The idea and rationale for a Universal Basic Income (UBI) scheme for India has finally found a mention in this year’s Economic Survey 2016-17, albeit as a topic for discussion only. The section on UBI has provided an explanation for the concept, its various benefits as well as challenges.
Globally too, the concept has attracted greater attention in recent times driven by the anticipation that technological disruption (robotic automation and artificial intelligence, others) would cause mass unemployment (extensive job losses) globally and especially in advanced economies. Hence, governments across countries are deliberating the option of UBI to provide citizens a guaranteed amount of income, irrespective of their economic or employment status.
While in the developed economies it is being viewed as a solution to deal with technology-induced unemployment (projected to grow), in other economies, it is perceived as a means to reduce inequalities and increase consumption demand. For India, the UBI has been proposed as an unconditional uniform stipend (cash) which could be paid to citizens through direct transfers to their bank accounts, which could empower the poor to make their own economic decisions and choices while promoting social justice.
The UBI scheme would also be easier to administer compared to the myriad of welfare programs currently being administered by the government. It is seen as potential solution to the problem of misallocation, leakages and corruption that plague the country’s current social welfare programmes and streamline distribution of aid to the poor. As India adopts rapidly evolving technologies, UBI would also aid in addressing expected unemployment arising from obsolescence of workforce.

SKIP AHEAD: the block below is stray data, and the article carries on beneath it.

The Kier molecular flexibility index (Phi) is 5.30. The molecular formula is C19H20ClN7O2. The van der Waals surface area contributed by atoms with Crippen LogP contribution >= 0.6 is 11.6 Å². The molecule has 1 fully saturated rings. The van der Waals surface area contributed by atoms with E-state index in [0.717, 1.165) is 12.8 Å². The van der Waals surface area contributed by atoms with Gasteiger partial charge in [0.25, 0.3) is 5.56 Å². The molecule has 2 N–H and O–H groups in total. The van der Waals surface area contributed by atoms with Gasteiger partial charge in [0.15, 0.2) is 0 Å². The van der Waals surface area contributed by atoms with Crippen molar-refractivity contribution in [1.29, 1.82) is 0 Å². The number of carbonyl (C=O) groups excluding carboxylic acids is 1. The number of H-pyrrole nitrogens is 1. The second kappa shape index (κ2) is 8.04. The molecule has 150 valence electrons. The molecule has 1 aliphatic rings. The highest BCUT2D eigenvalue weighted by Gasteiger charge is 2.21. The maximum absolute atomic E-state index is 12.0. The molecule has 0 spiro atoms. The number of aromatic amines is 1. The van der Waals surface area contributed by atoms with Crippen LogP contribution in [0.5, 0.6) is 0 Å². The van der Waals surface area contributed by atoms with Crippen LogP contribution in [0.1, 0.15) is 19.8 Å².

Conceptual case for Universal Basic Income
Universal Basic Income is premised on the idea that a just society needs to guarantee to each individual a minimum income which they can count on, and which provides the necessary material foundation for a life with access to basic goods and a life of dignity. A universal basic income is, like many rights, unconditional and universal: it requires that every person should have a right to a basic income to cover their needs, just by virtue of being citizens.
Rationale for Universal Basic Income
India at present has many different welfare programs administered by the government that are targeted at the poor; currently there are around 950 central sector and centrally sponsored sub-schemes in the country accounting for 5.2% of the GDP by budget allocation (Budget 2016-17). In addition, there are more schemes at the state level and most of them have been in force for a long period of time. Implementation of these schemes is riddled with various problems including misallocation, targeting–inclusion and exclusion errors; leakages- wastage and inefficiencies (corruption) in the delivery system; no uniformity in implementation across states as richer and better administered districts are able to implement more effectively; higher administrative costs; some of these schemes involve subsidies which distort resource allocation (water, electricity subsidies) – non-poor benefit relatively more from the subsidies; amongst others.
The Economic Survey has presented UBI as a single scheme which could replace this myriad of welfare programs with a simple unconditional cash transfer to every citizen paid at regular intervals. It states that as the transfer would be done directly to the accounts of the beneficiaries there would be reduction in system leakages and reduce misallocation (deal with exclusion errors) to districts with less poor and given the universal nature of the scheme it would reduce the administrative burden and costs associated with it. However, last mile connectivity would still remain a concern as beneficiaries would have to access their bank accounts.